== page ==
Due to alleged violations of the peace agreement, on October 11, 2007 the SPLA withdrew from the government.
Out-of-Country Voting (OCV)
As stated in the agreement of 2005, even though SLPA had withdrawn from the government, the referendum took place from January 9 to 15th, 2011.
The positive part of the referendum is that the ‘diaspora’ community of the south was allowed to take part in the voting from wherever they had sought refuge — known as ‘Out-of-Country Voting (OVC)’. They voted from Australia, Canada, Egypt, Ethiopia, Kenya, Uganda, United Kingdom, and United States. Southerners who were in the north in 16 states were also allowed to vote.
The condition of the referendum is that a turnout of over 60% is needed for the vote to be valid and 50% plus 1% vote is needed for independence. Failure to fulfil this condition would have resulted in the south remaining within a united Sudan.
According to the Chairman of the Referendum Commission the turnout of the voting surpassed 80% and more than 90 % voted in favour of independence.
It is obvious that South Sudan is going to be the 193rd member state of the UN. Will this new state have a new name or remain as ‘South Sudan’? Then, what will be the name for mainland Sudan? Will it remain as Sudan or will it be changed? These are puzzles that will be answered in the near future.
Western region Dafur
The Western region of Sudan is Darfur. As a result of marginalisation in power sharing and lack of equality for non Arabs, the Sudan Liberation Movement (SLM) and Justice and Equality Movement (JEM) were merged in January 2006 — ‘Alliance of Revolutionary Forces of West Sudan (ARFWS)’. At least 200,000 refugees fled across to Chad. The government of Chad joined with the ARFWS in countering Sudanese atrocities.
According to UN sources, up to 300,000 people have died in Darfur due to effects of war, disease and hunger. Like other governments, Sudan puts the death total at 10,000 and said that the situation is being exaggerated.
In March 2006, SLM was divided into two factions. One led by Abdul Wahid al-Nur, the founder of the SLA living in exile in Paris and the other one led by Minnawi. In May 2006, Minnawi’s faction signed the Darfur Peace Accord with the government of Sudan. But the conflict is still ongoing.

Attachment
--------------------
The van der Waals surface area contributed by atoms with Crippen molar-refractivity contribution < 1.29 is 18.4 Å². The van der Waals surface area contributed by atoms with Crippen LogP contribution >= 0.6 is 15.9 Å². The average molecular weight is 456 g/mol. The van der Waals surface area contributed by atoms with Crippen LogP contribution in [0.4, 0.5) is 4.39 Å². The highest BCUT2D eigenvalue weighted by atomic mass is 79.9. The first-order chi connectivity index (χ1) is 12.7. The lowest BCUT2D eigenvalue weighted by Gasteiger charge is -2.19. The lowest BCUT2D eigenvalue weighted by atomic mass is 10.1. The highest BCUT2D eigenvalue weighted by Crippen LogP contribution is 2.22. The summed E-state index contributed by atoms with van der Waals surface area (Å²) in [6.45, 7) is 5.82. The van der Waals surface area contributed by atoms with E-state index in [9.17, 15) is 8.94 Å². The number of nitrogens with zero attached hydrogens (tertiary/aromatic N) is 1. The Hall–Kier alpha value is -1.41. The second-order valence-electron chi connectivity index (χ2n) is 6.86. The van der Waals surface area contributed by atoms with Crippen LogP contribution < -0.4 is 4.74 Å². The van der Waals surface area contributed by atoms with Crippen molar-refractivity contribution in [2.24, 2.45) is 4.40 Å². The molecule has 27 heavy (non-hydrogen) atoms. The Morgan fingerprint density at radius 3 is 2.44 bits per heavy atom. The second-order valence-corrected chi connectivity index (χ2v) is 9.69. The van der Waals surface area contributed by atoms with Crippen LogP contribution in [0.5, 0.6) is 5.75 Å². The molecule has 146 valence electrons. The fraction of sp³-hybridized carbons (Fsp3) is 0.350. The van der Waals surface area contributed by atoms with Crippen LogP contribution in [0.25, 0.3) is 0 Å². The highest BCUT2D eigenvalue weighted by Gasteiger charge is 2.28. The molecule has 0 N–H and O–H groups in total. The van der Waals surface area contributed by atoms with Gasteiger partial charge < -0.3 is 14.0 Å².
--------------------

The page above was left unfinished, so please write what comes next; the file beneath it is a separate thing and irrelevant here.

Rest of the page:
International human rights organisations and the US have said that genocide took place in Darfur and a UN investigation team concluded in 2005 that war crimes had been committed in Darfur.
Like in other countries, the Sudan government has also announced trials for some members of the security forces suspected of abuses. But this is viewed as a counter-mechanism to challenge attempts to get suspects tried at the International Criminal Court (ICC).
In March 2009, an international arrest warrant was served by the ICC to the Sudanese President, Omar Bashir.
The Eastern Sudan region is divided into three states — Red Sea, Kassala and Al-Qadarif. National resources of this region are oil, gas, gold and vast uncultivated land with five million inhabitants.
Sudan’s unequal distribution of oil profits has caused turmoil since 1994. Easterners demanded better representation in the composition of the national government. The rebel group known as ‘Eastern Front’ was strengthened with the support of Eritrea from 2005. Anyhow in 2006 Eritrea brought the Sudanese government and the Eastern Front to the negotiating table. Eventually both signed a peace agreement in Eritrea in October 2006. This peace agreement covers power sharing at federal and regional level, wealth sharing and security issues.